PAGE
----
- Mental disorder examinations, including medical opinions for claimed conditions secondary to a service connected (SC) medical disorder. This specifically applies to physical secondary conditions related to SC mental disorders, such as bruxism; initial or residual traumatic brain injury (TBI) DBQs; and
- When the VA specifically requests an in-person or telehealth examination
#8. Can the ACE Process be used if the examiner determines that the existing medical evidence is inadequate for evaluation purposes?
If the existing medical and other pertinent evidence is found to be inadequate or additional information is required, the Veteran will be scheduled for an in-person medical examination or a telehealth examination.
#9. Can virtual telehealth technology be used for a VA ACE Exam?
No! Telehealth is not to be used as part of the ACE exam process. Records review and/or phone interview only.
#10. Where can I find more information on Acceptable Clinical Evidence Exams?
Click below for a copy of the official VA ACE Exam guide:
Click below for a copy of the Acceptable Clinical Evidence ACE Training Guide for C&P examiners:
About the Author
Founder & CEO
Brian Reese is a VA benefits expert, author of the #1 Amazon Bestseller You Deserve It: The Definitive Guide to Getting the Veteran Benefits You’ve Earned, and founder of VA Claims Insider – “The Most Trusted Name in Education-Based Resources for Veterans.”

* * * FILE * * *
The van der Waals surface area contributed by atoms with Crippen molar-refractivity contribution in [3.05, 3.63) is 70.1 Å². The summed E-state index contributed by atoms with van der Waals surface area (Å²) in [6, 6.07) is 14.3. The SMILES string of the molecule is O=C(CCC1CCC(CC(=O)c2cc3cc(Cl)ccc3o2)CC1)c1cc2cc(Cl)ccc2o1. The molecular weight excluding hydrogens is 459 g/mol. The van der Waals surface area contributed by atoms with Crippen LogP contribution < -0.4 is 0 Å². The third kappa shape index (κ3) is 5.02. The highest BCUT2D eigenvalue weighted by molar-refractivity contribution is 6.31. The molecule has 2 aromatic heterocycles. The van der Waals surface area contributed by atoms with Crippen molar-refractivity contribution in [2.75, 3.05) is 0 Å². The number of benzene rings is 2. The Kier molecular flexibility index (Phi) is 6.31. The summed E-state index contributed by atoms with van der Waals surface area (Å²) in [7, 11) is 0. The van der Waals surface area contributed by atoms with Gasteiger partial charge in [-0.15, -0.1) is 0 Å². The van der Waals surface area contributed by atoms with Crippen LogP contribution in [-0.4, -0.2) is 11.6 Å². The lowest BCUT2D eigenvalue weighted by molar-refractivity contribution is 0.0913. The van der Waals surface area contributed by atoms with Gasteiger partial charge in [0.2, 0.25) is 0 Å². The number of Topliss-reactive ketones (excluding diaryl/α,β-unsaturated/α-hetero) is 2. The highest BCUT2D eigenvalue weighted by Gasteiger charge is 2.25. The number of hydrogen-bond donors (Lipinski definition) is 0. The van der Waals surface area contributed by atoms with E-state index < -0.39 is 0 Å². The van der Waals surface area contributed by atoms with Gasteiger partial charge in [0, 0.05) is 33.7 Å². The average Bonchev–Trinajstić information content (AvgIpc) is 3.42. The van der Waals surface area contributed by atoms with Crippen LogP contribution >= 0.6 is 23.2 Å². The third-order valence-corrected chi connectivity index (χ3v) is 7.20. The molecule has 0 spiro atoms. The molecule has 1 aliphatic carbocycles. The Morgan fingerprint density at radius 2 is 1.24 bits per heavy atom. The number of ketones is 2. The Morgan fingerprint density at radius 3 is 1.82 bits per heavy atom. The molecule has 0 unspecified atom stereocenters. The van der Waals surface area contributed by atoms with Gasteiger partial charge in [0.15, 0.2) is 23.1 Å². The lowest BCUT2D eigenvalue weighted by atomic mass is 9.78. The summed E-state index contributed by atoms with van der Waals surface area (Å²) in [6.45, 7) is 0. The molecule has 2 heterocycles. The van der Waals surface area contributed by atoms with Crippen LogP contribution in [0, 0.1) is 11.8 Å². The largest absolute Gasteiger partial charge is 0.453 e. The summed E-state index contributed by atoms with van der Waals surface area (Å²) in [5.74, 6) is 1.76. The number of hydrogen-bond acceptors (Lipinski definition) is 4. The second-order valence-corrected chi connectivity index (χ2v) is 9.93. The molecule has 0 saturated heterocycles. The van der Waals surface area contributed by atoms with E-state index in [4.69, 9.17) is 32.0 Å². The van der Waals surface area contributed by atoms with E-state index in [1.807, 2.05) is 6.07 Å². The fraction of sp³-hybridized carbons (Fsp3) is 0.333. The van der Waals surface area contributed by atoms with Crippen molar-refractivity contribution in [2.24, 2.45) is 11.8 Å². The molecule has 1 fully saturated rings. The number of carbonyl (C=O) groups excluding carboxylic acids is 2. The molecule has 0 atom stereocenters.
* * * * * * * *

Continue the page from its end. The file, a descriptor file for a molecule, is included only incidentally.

His frustration with the 8-step VA disability claims process led him to create “VA Claims Insider,” which provides U.S. military veterans with tips, strategies, and lessons learned for successfully submitting or re-submitting a winning VA disability compensation claim.
Brian is also the CEO of Military Disability Made Easy, which is the world’s largest free searchable database for all things related to DoD disability and VA disability claims and has served more than 4,600,000 military members and veterans since its founding in 2013.
His eBook, the “9 Secrets Strategies for Winning Your VA Disability Claim” has been downloaded more than 300,000 times in the past three years and is the #1 rated free VA disability claims guide for veterans.
He is a former active duty Air Force officer with extensive experience leading hundreds of individuals and multi-functional teams in challenging international environments, including a combat tour to Afghanistan in 2011 supporting Operation ENDURING FREEDOM.
Brian is a Distinguished Graduate of Management from the United States Air Force Academy, Colorado Springs, CO and he holds an MBA from Oklahoma State University’s Spears School of Business, Stillwater, OK, where he was a National Honor Scholar (Top 1% of Graduate School class).